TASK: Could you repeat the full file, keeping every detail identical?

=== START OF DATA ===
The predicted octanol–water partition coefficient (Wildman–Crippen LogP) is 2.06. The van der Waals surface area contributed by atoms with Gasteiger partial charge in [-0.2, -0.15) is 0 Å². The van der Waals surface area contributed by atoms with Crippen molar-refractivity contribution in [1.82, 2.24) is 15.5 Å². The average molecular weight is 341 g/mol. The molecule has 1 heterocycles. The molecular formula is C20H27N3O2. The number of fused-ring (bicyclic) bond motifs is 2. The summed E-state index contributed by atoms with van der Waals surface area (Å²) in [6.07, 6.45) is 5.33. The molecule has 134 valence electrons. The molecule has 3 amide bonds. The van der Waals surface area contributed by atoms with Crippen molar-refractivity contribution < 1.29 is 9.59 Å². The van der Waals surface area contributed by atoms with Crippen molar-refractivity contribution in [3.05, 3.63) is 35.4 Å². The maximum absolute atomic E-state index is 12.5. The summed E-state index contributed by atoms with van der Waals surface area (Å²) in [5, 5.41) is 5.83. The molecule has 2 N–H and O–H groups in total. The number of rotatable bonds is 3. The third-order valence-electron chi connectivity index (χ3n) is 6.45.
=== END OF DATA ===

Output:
The predicted octanol–water partition coefficient (Wildman–Crippen LogP) is 2.06. The van der Waals surface area contributed by atoms with Gasteiger partial charge in [-0.2, -0.15) is 0 Å². The van der Waals surface area contributed by atoms with Crippen molar-refractivity contribution in [1.82, 2.24) is 15.5 Å². The average molecular weight is 341 g/mol. The molecule has 1 heterocycles. The molecular formula is C20H27N3O2. The number of fused-ring (bicyclic) bond motifs is 2. The summed E-state index contributed by atoms with van der Waals surface area (Å²) in [6.07, 6.45) is 5.33. The molecule has 134 valence electrons. The molecule has 3 amide bonds. The van der Waals surface area contributed by atoms with Crippen molar-refractivity contribution < 1.29 is 9.59 Å². The van der Waals surface area contributed by atoms with Crippen molar-refractivity contribution in [3.05, 3.63) is 35.4 Å². The maximum absolute atomic E-state index is 12.5. The summed E-state index contributed by atoms with van der Waals surface area (Å²) in [5, 5.41) is 5.83. The molecule has 2 N–H and O–H groups in total. The number of rotatable bonds is 3. The third-order valence-electron chi connectivity index (χ3n) is 6.45.